W: You mentioned that the intent for Klondykes is different from what you’ve done before. Can you talk more about that?

DH: I think if it were to be me and Trevor in the roles, it would have been more spoofy. The nature of drag changes considerably, taken in by the audience. It allowed us to go a lot more into two really fascinating women, and to actually do a real piece of history. Back during the Gold Rush, women were not allowed into the North unaccompanied. They had to be accompanied by a man. It’s really a feminist tale, in a way, because they managed to buck that system to get up there.

TS: About three-quarters of the show is funny and raunchy, a little bit naughty. But at about the three-quarter mark, there’s a change to something that’s emotional. You don’t really get that from a campy piece. This is about real women.

DH: So even if a real woman does a raunchy burlesque number, in a Klondike kind of context, it’s going to be a much different experience for the viewer, than it would be if a guy did it. Because it might be funny and raunchy, but the fact is that she’s a prostitute and her life’s not great… But, again, we’re speculating. It’s less about the jokes, but there will totally be moments of humour… It’s more like an album that tells a story…

TS: It’s a lot about being an outsider, and people pretending to be something that they’re not.

DH: And people escaping to the North. They don’t just go to the North, they escape to the North. My first trip up the Yukon was with my husband, and we drove all the way up there in the summertime, and everyone we met was from somewhere else. They were all going up there to escape something. Our characters are very much like that. Things are not going very well for them in the world of men and the world of cities in Canada, so they decide to stake out into the unknown… Anything is better than where they are. It’s all about escaping… Ultimately, the interesting thing between the two main characters is they get up there, and one of them, this world works for her. The more masculine of the two. She’s in an environment where a masculine woman doesn’t get treated like a freak. The other one, who’s more of a traditional woman, finds it really difficult to be in a place that’s so geared towards the masculine, and immediately starts to question her choices. So ultimately, we get to hit the transgender nail on the head, too. We have a woman who’s cross-dressing as a man, not because she feels like she’s a man, although there’s a bit of that in her already, but because it’s the way she can escape. When she gets up there, you’d expect her to become a woman again, but then she actually she finds that she prefers to be a man, to be seen as a man. So it’s not really transgender, but it’s definitely a view of gender. I do love that Trevor and I have explored, between the two of us, more variations of gender and transgender and cross-dressing probably than any other artist in western Canada. Maybe even in the country. Every year, we come up with a new tweak on it.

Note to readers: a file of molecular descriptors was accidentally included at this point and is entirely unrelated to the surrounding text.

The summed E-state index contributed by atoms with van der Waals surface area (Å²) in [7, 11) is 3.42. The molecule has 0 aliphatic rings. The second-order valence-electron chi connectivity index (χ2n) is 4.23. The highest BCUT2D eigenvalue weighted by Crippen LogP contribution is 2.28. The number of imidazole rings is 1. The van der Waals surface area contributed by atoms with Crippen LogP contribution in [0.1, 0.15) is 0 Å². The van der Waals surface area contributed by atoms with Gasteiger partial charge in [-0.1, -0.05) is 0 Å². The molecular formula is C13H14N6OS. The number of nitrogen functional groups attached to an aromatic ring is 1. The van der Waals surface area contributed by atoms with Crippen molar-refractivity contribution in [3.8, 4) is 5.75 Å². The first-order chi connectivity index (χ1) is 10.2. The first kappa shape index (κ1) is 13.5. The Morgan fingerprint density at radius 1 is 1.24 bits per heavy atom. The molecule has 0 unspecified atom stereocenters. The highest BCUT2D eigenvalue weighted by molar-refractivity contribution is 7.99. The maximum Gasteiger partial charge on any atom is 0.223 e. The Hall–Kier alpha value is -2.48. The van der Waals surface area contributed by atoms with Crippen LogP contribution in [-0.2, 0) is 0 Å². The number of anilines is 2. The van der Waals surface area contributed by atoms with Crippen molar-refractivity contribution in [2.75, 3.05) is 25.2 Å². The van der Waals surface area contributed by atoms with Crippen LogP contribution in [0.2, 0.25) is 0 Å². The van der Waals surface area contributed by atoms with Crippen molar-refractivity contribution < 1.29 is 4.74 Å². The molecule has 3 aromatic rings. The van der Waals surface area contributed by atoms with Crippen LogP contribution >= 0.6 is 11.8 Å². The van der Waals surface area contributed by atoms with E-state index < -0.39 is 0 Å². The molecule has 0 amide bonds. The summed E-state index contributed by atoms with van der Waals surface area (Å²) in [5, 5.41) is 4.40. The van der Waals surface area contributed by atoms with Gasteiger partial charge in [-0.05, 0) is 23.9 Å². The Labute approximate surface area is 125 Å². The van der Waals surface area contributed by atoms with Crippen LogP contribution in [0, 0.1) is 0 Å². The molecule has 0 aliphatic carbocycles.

TS: It’s a lot about identity, about figuring out who you are, how you relate to others. I think Klondykes particularly questions, “How can I be happy?”

DH: And how does what you present to the world changes how the world treats you. I think that’s something I’ve definitely learned in my career and in my life, starting off as a drag queen in the 80s and becoming an artist of a little more significance. I had to act like an artist before people would treat me like an artist. Even though I thought I was an artist, but I was a drag queen, and I was of sorts. I took it really seriously and I worked hard at it, but it was nothing like the kind of creation you go through when you’re actually creating theatre. I do love the themes of transformation. I love when people play something other than themselves…